That's all fine but it was done in such a ham fisted manner people easily spotted what they were doing and it irked some of them. People don't pay to see inclusion, they pay to see good stories and characters.
I'm generally on the same page as you but I'm going to have to say that I totally disagree with you here. Abrams is a master at casting (look at his TV shows and Star Trek movies) and whatever the race or gender of the new actors in the Star Wars sequel trilogies, they were all very likable actors. The Force Awakens doesn't reintroduce any old characters until 45 minutes or so into the movie and by that time, you're already fully onboard with the new guys too because the characters are fun and the actors won the audience over.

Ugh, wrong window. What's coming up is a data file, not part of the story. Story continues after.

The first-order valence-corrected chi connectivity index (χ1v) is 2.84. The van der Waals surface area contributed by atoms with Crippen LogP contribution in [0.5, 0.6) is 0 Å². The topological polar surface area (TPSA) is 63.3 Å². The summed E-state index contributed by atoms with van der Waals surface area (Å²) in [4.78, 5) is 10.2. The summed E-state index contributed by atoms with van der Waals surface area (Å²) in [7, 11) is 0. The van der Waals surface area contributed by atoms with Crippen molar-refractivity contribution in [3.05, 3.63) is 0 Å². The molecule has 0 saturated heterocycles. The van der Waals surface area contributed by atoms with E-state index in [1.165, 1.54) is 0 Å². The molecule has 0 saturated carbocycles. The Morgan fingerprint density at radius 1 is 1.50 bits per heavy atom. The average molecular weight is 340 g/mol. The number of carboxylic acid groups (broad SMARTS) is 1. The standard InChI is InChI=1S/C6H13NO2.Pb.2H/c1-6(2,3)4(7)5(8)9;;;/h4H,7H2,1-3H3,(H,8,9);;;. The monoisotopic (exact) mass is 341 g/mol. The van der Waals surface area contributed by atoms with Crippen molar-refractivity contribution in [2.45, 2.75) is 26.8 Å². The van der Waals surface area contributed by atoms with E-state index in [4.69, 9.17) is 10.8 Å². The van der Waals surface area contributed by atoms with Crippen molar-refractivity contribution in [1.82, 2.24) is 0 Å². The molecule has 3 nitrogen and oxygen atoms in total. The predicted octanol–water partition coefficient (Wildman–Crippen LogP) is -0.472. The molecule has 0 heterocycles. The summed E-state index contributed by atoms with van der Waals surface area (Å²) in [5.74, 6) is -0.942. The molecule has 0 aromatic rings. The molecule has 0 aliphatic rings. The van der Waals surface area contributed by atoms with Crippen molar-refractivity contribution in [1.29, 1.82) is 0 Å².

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I'm generally on the same page as you but I'm going to have to say that I totally disagree with you here. Abrams is a master at casting (look at his TV shows and Star Trek movies) and whatever the race or gender of the new actors in the Star Wars sequel trilogies, they were all very likable actors. The Force Awakens doesn't reintroduce any old characters until 45 minutes or so into the movie and by that time, you're already fully onboard with the new guys too because the characters are fun and the actors won the audience over.

Yes, I had no issues with it when I saw it, however, as we saw with all the internet tantrums a bunch of people did. I did see them directly comment on these items, like the "no princesses" rule and including other races more prominently. I'm sure Abrhams could still cast the actors he liked from those racial requirements.